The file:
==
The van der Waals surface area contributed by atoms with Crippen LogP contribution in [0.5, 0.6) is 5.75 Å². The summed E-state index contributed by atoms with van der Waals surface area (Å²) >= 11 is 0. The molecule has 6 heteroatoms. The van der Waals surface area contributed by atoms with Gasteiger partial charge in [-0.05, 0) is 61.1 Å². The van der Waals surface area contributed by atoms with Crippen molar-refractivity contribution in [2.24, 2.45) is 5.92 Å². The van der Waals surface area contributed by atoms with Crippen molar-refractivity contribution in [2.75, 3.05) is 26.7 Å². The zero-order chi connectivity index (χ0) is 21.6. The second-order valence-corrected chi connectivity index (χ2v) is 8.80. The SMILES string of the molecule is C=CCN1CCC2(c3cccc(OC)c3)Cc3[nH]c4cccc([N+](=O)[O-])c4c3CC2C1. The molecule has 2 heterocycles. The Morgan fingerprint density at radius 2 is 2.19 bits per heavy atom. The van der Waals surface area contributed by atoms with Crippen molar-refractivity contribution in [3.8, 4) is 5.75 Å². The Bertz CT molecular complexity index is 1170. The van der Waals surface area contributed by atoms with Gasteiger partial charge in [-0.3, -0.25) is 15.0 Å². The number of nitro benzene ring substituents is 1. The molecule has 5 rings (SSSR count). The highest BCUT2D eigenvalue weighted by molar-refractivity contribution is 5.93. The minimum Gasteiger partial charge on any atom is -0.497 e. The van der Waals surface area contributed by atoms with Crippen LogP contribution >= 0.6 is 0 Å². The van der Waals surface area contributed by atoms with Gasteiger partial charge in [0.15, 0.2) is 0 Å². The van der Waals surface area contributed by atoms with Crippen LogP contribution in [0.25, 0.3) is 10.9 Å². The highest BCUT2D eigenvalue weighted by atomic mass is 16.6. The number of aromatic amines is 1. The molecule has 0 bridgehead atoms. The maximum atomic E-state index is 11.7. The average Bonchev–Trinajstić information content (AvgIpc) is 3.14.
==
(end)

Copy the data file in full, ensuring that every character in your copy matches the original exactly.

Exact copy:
The van der Waals surface area contributed by atoms with Crippen LogP contribution in [0.5, 0.6) is 5.75 Å². The summed E-state index contributed by atoms with van der Waals surface area (Å²) >= 11 is 0. The molecule has 6 heteroatoms. The van der Waals surface area contributed by atoms with Gasteiger partial charge in [-0.05, 0) is 61.1 Å². The van der Waals surface area contributed by atoms with Crippen molar-refractivity contribution in [2.24, 2.45) is 5.92 Å². The van der Waals surface area contributed by atoms with Crippen molar-refractivity contribution in [2.75, 3.05) is 26.7 Å². The zero-order chi connectivity index (χ0) is 21.6. The second-order valence-corrected chi connectivity index (χ2v) is 8.80. The SMILES string of the molecule is C=CCN1CCC2(c3cccc(OC)c3)Cc3[nH]c4cccc([N+](=O)[O-])c4c3CC2C1. The molecule has 2 heterocycles. The Morgan fingerprint density at radius 2 is 2.19 bits per heavy atom. The van der Waals surface area contributed by atoms with Crippen molar-refractivity contribution in [3.8, 4) is 5.75 Å². The Bertz CT molecular complexity index is 1170. The van der Waals surface area contributed by atoms with Gasteiger partial charge in [-0.3, -0.25) is 15.0 Å². The number of nitro benzene ring substituents is 1. The molecule has 5 rings (SSSR count). The highest BCUT2D eigenvalue weighted by molar-refractivity contribution is 5.93. The minimum Gasteiger partial charge on any atom is -0.497 e. The van der Waals surface area contributed by atoms with Crippen LogP contribution >= 0.6 is 0 Å². The van der Waals surface area contributed by atoms with Gasteiger partial charge in [0.15, 0.2) is 0 Å². The van der Waals surface area contributed by atoms with Crippen LogP contribution in [0.25, 0.3) is 10.9 Å². The highest BCUT2D eigenvalue weighted by atomic mass is 16.6. The number of aromatic amines is 1. The molecule has 0 bridgehead atoms. The maximum atomic E-state index is 11.7. The average Bonchev–Trinajstić information content (AvgIpc) is 3.14.